Point Lookout: a free weekly publication of Chaco Canyon Consulting
Volume 10, Issue 37;   September 15, 2010: Group Problem-Solving Tangles

Group Problem-Solving Tangles

by

When teams solve problems together, discussions of proposed solutions usually focus on combinations of what the solution will do, how much it will cost, how long it will take, and much more. Disentangling these threads can make discussions much more effective.
Then-Capt. Elwood R. Quesada who became commanding general of the 9th Fighter Command in operation Overlord

Then-Capt. Elwood R. Quesada, assigned to intelligence in the Office of the Chief of Air Corps in October 1940. He became commanding general of the 9th Fighter Command, where he established advanced Headquarters on the Normandy beachhead on D-Day plus one, and directed his planes in aerial cover and air support for the Allied invasion of the continent. His innovativeness was essential in producing the success of Allied forces in their progress across Western Europe following D-Day. It provided a clear demonstration of the importance of close air support at a time when the Allied high command was embroiled in debate as a result of long-standing tension between advocates of close air support and advocates of interdiction and strategic bombing. These positional debates can be interpreted as exhibiting the politics of leader choice. Although the debates were mostly resolved in favor of the importance of close air support, the consensus flipped back to the strategic side following the war, until Korea raised the issue once more. Modern doctrine has since settled on the importance of close air support. U.S. Air Force photo courtesy Wikimedia.

When groups solve problems collaboratively, discussions sometimes develop chaotic patterns of considering what the solution must do, when it must be completed, how much it will cost, who will lead the work, what additional information is required, and on and on.

Chaotic wandering through this tangle can set in almost before the group realizes it. And once the chaos comes to their attention, disagreements about how to manage it become the next obstacles. Here are some suggestions for dealing with the tangles.

Focus first on options for "what"
The "what" of a candidate solution is its essential concept — the strategy it embodies. For each candidate solution, devise a few words or phrases that capture its essence. Then without evaluating the solution's merits, without considering costs, schedule, or any of its other attributes, move on to the next candidate.
The effort of crafting concept statements for candidate solutions has a high and immediate return. It creates consensus about what each candidate is, it stimulates thinking about new candidates, and it brings clarity and definition to the next steps of the discussion.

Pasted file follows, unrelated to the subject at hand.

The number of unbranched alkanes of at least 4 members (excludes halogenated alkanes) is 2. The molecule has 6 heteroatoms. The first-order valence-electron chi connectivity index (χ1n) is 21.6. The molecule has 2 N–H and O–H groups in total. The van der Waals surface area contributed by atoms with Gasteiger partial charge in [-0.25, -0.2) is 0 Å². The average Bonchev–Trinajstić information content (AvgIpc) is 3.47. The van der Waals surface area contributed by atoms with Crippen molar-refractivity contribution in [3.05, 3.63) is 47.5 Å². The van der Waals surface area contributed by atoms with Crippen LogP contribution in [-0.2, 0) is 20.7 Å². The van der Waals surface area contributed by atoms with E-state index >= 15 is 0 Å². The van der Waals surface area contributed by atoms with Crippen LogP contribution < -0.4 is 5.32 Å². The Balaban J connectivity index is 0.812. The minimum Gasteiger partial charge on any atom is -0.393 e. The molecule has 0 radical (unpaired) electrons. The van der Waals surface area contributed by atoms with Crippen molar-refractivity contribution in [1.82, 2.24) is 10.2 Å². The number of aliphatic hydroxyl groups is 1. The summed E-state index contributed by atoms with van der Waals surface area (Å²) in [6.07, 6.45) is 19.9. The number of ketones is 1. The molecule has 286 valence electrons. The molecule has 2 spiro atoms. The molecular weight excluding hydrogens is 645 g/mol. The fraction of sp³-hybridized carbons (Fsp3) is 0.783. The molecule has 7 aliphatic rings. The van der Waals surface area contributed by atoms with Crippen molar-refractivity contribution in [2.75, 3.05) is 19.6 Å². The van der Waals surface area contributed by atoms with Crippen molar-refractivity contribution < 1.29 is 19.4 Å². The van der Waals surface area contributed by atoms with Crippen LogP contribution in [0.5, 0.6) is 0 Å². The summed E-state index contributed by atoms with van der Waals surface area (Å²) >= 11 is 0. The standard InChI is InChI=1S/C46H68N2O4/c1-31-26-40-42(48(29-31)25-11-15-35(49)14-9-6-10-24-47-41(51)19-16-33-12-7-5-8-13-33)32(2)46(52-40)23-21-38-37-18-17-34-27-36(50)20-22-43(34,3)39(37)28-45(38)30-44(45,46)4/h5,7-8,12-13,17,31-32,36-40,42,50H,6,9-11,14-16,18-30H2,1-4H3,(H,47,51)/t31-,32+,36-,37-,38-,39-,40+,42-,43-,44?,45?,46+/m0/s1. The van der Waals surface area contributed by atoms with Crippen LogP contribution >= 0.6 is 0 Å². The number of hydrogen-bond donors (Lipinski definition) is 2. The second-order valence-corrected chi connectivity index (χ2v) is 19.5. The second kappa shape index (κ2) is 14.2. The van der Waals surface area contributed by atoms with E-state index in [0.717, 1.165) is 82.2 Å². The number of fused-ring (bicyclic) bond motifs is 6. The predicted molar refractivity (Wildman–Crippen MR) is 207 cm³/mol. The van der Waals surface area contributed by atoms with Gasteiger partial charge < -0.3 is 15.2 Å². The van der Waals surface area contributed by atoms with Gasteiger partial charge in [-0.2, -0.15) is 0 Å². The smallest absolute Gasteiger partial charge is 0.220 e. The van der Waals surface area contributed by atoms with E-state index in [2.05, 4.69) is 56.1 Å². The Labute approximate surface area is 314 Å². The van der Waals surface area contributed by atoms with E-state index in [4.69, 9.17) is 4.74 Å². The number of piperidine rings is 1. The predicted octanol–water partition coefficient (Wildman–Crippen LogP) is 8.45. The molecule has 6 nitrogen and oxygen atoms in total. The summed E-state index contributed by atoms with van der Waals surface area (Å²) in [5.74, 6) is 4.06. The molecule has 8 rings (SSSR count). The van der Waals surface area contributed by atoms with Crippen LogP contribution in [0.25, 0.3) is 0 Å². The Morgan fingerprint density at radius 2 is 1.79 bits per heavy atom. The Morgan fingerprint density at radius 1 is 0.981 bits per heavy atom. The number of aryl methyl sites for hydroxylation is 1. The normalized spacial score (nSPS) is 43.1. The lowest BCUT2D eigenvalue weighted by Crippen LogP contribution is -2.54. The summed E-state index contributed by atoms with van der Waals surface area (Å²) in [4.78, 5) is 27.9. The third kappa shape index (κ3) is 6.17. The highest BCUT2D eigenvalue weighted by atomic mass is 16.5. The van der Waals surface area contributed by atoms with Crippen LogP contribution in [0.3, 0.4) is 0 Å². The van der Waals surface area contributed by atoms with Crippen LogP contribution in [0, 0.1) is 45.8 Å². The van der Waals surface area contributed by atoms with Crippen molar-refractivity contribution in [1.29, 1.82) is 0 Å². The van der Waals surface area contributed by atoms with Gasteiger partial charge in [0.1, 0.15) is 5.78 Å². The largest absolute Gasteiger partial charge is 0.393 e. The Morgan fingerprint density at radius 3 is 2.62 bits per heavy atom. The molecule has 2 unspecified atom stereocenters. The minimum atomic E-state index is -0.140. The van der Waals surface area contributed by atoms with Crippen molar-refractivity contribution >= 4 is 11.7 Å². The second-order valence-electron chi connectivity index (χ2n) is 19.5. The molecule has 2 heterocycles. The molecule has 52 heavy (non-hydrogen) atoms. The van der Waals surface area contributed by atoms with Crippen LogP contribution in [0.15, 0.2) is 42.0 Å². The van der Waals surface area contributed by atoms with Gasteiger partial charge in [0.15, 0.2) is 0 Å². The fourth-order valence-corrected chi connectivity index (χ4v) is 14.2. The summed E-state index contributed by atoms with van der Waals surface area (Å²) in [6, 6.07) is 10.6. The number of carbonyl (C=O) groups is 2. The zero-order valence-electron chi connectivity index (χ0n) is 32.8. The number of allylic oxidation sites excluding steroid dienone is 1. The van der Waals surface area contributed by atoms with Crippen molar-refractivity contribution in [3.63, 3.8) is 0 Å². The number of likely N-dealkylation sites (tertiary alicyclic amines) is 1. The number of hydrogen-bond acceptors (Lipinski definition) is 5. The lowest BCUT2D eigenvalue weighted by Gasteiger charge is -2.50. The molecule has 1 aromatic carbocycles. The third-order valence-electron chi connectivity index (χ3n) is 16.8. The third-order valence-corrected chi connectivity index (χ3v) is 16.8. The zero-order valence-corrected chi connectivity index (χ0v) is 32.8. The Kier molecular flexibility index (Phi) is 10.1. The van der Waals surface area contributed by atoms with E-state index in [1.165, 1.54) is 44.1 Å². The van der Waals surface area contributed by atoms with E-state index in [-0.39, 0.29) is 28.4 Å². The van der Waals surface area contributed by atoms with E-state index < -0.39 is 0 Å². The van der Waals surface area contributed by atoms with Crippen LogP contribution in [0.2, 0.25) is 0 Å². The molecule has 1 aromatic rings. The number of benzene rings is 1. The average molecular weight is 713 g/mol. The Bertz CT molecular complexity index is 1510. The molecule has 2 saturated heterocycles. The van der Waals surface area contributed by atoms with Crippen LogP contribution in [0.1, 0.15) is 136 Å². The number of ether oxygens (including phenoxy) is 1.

Consider the politics of leader choice
Sometimes people contend for the leadership role for a solution; sometimes they run from it. Ownership of the solution effort can generate analogous responses. In either case, the opinions about solution attributes voiced by candidates for leader or owner might be more closely related to their agendas with respect Using rough estimates to
rank order candidate solutions
is probably not sensible
to leadership or ownership, than they are related to the attributes under discussion.
Examine the contributions of leader or owner candidates and their advocates very closely. Accepting their comments at face value might be unwise.
Use budget and schedule considerations as screens
The costs and timelines of candidate solutions are usually difficult to project with any accuracy at this stage of the discussion. Estimation errors generally don't allow for comparison of different solutions, except when the differences are very dramatic.
Using rough estimates to eliminate candidate solutions can be an effective way to focus the field of candidate solutions. Using these same estimates to rank order the surviving candidate solutions is probably less sensible.
Consider the politics of bottlenecks
Shortages of particular skills are the usual cause of bottlenecks. If a candidate solution requires contributions from people who are required elsewhere, selecting that solution likely will place the effort in direct contention with other efforts.
Sometimes the people with rare skills enjoy or seek the contention; sometimes they abhor it. Any discussion of solutions requiring rare resources is therefore fundamentally political. Unless you have what's needed to entice, enlist, secure, and defend your claim to the people with rare skills, pursuing solutions that need them might be risky.

When addressing the problem of effective group problem solving, some of these same tangles arise, but the place to begin is still "what." Go to top Top  Next issue: The Politics of the Critical Path: I  Next Issue

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